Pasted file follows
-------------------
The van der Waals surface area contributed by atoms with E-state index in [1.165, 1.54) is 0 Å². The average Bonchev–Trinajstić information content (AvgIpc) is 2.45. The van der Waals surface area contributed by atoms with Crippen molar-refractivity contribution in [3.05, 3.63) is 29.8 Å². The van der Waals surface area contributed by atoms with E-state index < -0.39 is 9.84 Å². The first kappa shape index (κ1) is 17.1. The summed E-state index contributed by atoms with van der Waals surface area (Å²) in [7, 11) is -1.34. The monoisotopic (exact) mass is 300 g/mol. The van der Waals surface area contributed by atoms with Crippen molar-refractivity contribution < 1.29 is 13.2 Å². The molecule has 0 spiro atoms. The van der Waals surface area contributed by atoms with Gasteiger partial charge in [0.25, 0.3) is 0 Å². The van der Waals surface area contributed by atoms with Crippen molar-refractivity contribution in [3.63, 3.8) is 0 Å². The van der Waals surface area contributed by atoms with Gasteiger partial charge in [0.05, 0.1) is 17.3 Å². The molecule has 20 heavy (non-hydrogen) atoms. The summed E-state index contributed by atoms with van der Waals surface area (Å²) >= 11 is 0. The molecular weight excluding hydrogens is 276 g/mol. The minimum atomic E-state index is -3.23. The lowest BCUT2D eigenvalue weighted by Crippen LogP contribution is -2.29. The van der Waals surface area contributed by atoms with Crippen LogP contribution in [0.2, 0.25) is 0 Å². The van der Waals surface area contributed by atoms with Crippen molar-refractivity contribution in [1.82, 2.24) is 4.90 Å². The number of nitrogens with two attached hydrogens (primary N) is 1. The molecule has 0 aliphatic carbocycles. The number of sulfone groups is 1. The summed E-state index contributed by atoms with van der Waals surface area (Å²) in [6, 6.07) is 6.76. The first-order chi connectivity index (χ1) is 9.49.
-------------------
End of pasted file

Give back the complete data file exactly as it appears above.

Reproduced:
The van der Waals surface area contributed by atoms with E-state index in [1.165, 1.54) is 0 Å². The average Bonchev–Trinajstić information content (AvgIpc) is 2.45. The van der Waals surface area contributed by atoms with Crippen molar-refractivity contribution in [3.05, 3.63) is 29.8 Å². The van der Waals surface area contributed by atoms with E-state index < -0.39 is 9.84 Å². The first kappa shape index (κ1) is 17.1. The summed E-state index contributed by atoms with van der Waals surface area (Å²) in [7, 11) is -1.34. The monoisotopic (exact) mass is 300 g/mol. The van der Waals surface area contributed by atoms with Crippen molar-refractivity contribution < 1.29 is 13.2 Å². The molecule has 0 spiro atoms. The van der Waals surface area contributed by atoms with Gasteiger partial charge in [0.25, 0.3) is 0 Å². The van der Waals surface area contributed by atoms with Crippen molar-refractivity contribution in [3.63, 3.8) is 0 Å². The van der Waals surface area contributed by atoms with Gasteiger partial charge in [0.05, 0.1) is 17.3 Å². The molecule has 20 heavy (non-hydrogen) atoms. The summed E-state index contributed by atoms with van der Waals surface area (Å²) >= 11 is 0. The molecular weight excluding hydrogens is 276 g/mol. The minimum atomic E-state index is -3.23. The lowest BCUT2D eigenvalue weighted by Crippen LogP contribution is -2.29. The van der Waals surface area contributed by atoms with Crippen LogP contribution in [0.2, 0.25) is 0 Å². The van der Waals surface area contributed by atoms with Crippen molar-refractivity contribution in [1.82, 2.24) is 4.90 Å². The number of nitrogens with two attached hydrogens (primary N) is 1. The molecule has 0 aliphatic carbocycles. The number of sulfone groups is 1. The summed E-state index contributed by atoms with van der Waals surface area (Å²) in [6, 6.07) is 6.76. The first-order chi connectivity index (χ1) is 9.49.